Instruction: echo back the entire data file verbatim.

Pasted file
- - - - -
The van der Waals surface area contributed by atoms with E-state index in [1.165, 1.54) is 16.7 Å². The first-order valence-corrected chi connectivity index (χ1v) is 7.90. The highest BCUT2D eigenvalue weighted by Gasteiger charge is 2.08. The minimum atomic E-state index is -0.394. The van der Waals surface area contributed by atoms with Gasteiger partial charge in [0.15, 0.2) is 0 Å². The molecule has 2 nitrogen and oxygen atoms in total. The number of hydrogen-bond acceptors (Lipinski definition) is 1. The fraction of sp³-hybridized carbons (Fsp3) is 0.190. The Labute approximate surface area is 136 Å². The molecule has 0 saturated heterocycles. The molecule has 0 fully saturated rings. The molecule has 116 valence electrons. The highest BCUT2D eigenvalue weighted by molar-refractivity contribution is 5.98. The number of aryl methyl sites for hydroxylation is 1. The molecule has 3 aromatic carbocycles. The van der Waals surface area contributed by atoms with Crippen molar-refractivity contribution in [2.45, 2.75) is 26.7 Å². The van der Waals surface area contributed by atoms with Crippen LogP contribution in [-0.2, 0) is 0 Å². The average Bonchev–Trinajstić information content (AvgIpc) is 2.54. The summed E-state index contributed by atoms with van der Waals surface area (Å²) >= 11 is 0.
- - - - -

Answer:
The van der Waals surface area contributed by atoms with E-state index in [1.165, 1.54) is 16.7 Å². The first-order valence-corrected chi connectivity index (χ1v) is 7.90. The highest BCUT2D eigenvalue weighted by Gasteiger charge is 2.08. The minimum atomic E-state index is -0.394. The van der Waals surface area contributed by atoms with Gasteiger partial charge in [0.15, 0.2) is 0 Å². The molecule has 2 nitrogen and oxygen atoms in total. The number of hydrogen-bond acceptors (Lipinski definition) is 1. The fraction of sp³-hybridized carbons (Fsp3) is 0.190. The Labute approximate surface area is 136 Å². The molecule has 0 saturated heterocycles. The molecule has 0 fully saturated rings. The molecule has 116 valence electrons. The highest BCUT2D eigenvalue weighted by molar-refractivity contribution is 5.98. The number of aryl methyl sites for hydroxylation is 1. The molecule has 3 aromatic carbocycles. The van der Waals surface area contributed by atoms with Crippen molar-refractivity contribution in [2.45, 2.75) is 26.7 Å². The van der Waals surface area contributed by atoms with Crippen LogP contribution in [-0.2, 0) is 0 Å². The average Bonchev–Trinajstić information content (AvgIpc) is 2.54. The summed E-state index contributed by atoms with van der Waals surface area (Å²) >= 11 is 0.